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Alcohol Worsens Acute Lung Injury by Inhibiting Alveolar Sodium Transport through the Adenosine A1 Receptor
Published: Tuesday, January 17, 2012
Author: Laura Dada et al.

by Laura Dada, Angel R. Gonzalez, Daniela Urich, Saul Soberanes, Tomas S. Manghi, Sergio E. Chiarella, Navdeep S. Chandel, G. R. Scott Budinger, Gökhan M. Mutlu


Alcohol intake increases the risk of acute lung injury (ALI) and the acute respiratory distress syndrome (ARDS) and is associated with poor outcomes in patients who develop these syndromes. No specific therapies are currently available to treat or decrease the risk of ARDS in patients with alcoholism. We have recently shown increased levels of lung adenosine inhibit alveolar fluid clearance, an important predictor of outcome in patients with ARDS. We hypothesized that alcohol might worsen lung injury by increasing lung adenosine levels, resulting in impaired active Na+ transport in the lung.


We treated wild-type mice with alcohol administered i.p. to achieve blood alcohol levels associated with moderate to severe intoxication and measured the rate of alveolar fluid clearance and Na,K-ATPase expression in peripheral lung tissue and assessed the effect of alcohol on survival during exposure to hyperoxia. We used primary rat alveolar type II cells to investigate the mechanisms by which alcohol regulates alveolar Na+ transport.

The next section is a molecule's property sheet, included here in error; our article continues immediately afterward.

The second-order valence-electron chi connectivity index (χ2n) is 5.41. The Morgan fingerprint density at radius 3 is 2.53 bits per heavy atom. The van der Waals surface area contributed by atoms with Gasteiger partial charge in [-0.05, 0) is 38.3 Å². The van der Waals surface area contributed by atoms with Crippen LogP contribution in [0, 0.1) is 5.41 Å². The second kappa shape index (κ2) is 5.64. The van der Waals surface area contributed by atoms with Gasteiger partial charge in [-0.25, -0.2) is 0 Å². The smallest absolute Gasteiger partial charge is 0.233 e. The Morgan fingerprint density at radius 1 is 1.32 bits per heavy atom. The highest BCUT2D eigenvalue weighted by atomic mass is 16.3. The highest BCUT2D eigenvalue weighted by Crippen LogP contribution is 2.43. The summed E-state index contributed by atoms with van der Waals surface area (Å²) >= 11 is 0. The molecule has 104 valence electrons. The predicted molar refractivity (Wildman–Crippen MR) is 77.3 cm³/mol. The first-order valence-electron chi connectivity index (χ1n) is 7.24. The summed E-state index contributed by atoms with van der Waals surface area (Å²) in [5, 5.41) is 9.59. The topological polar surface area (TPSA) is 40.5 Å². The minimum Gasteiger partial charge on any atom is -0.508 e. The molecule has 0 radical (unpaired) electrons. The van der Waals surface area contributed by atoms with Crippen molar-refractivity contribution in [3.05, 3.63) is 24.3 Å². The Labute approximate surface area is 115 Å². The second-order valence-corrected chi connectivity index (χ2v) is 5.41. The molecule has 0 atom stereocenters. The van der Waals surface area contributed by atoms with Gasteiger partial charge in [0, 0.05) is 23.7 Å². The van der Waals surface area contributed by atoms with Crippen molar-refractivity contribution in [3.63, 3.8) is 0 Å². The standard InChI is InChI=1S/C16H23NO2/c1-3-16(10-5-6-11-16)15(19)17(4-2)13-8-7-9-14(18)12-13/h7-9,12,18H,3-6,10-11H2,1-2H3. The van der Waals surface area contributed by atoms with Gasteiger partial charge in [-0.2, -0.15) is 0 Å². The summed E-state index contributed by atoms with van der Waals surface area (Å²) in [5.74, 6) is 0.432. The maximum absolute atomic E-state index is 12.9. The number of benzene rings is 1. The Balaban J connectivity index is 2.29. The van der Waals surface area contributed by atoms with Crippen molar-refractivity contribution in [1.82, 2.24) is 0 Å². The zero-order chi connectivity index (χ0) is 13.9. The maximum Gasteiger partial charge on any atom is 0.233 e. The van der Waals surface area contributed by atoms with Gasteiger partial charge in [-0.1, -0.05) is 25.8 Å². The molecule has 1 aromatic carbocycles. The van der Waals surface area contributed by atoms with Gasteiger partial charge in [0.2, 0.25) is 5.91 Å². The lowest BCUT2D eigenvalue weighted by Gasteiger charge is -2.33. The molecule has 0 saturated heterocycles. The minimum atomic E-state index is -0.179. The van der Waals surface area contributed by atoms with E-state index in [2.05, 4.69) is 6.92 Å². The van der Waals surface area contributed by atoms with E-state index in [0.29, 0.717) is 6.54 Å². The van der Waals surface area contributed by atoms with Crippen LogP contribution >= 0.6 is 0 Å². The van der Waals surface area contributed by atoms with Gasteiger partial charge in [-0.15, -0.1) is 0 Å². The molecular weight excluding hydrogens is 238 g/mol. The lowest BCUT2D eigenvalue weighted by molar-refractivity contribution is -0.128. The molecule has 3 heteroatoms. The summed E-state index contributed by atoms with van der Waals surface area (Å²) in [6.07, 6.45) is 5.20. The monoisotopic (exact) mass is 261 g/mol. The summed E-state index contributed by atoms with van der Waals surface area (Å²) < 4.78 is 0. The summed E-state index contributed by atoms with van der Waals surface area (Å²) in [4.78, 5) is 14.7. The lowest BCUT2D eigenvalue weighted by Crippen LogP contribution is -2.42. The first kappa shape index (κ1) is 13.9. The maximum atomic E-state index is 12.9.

Exposure to alcohol reduced alveolar fluid clearance, downregulated Na,K-ATPase in the lung tissue and worsened hyperoxia-induced lung injury. Alcohol caused an increase in BAL fluid adenosine levels. A similar increase in lung adenosine levels was observed after exposure to hyperoxia. In primary rat alveolar type II cells alcohol and adenosine decreased the abundance of the Na,K-ATPase at the basolateral membrane via a mechanism that required activation of the AMPK.


Alcohol decreases alveolar fluid clearance and impairs survival from acute lung injury. Alcohol induced increases in lung adenosine levels may be responsible for reduction in alveolar fluid clearance and associated worsening of lung injury.